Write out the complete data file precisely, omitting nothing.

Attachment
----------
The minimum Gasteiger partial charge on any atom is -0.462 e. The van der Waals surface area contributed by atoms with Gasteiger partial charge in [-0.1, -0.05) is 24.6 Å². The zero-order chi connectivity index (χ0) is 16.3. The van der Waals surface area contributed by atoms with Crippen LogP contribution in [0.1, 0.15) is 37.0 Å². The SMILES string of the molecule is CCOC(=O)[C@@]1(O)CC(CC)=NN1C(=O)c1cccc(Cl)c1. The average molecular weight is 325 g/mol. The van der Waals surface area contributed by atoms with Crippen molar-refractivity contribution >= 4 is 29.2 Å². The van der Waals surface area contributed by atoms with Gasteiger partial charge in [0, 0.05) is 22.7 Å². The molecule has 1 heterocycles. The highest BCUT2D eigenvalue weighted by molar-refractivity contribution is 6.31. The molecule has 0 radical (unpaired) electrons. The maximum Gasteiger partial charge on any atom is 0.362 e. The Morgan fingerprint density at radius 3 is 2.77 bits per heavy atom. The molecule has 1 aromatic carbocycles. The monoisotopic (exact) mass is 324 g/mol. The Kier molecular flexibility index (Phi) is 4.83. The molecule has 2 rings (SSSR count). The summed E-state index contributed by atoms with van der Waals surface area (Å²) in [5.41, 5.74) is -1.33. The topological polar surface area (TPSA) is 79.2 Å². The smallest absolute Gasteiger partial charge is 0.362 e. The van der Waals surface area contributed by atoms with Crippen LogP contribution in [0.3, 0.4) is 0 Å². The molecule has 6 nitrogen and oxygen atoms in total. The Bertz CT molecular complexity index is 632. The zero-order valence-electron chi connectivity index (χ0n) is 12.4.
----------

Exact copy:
The minimum Gasteiger partial charge on any atom is -0.462 e. The van der Waals surface area contributed by atoms with Gasteiger partial charge in [-0.1, -0.05) is 24.6 Å². The zero-order chi connectivity index (χ0) is 16.3. The van der Waals surface area contributed by atoms with Crippen LogP contribution in [0.1, 0.15) is 37.0 Å². The SMILES string of the molecule is CCOC(=O)[C@@]1(O)CC(CC)=NN1C(=O)c1cccc(Cl)c1. The average molecular weight is 325 g/mol. The van der Waals surface area contributed by atoms with Crippen molar-refractivity contribution >= 4 is 29.2 Å². The van der Waals surface area contributed by atoms with Gasteiger partial charge in [0, 0.05) is 22.7 Å². The molecule has 1 heterocycles. The highest BCUT2D eigenvalue weighted by molar-refractivity contribution is 6.31. The molecule has 0 radical (unpaired) electrons. The maximum Gasteiger partial charge on any atom is 0.362 e. The Morgan fingerprint density at radius 3 is 2.77 bits per heavy atom. The molecule has 1 aromatic carbocycles. The monoisotopic (exact) mass is 324 g/mol. The Kier molecular flexibility index (Phi) is 4.83. The molecule has 2 rings (SSSR count). The summed E-state index contributed by atoms with van der Waals surface area (Å²) in [5.41, 5.74) is -1.33. The topological polar surface area (TPSA) is 79.2 Å². The smallest absolute Gasteiger partial charge is 0.362 e. The van der Waals surface area contributed by atoms with Crippen LogP contribution in [0.3, 0.4) is 0 Å². The molecule has 6 nitrogen and oxygen atoms in total. The Bertz CT molecular complexity index is 632. The zero-order valence-electron chi connectivity index (χ0n) is 12.4.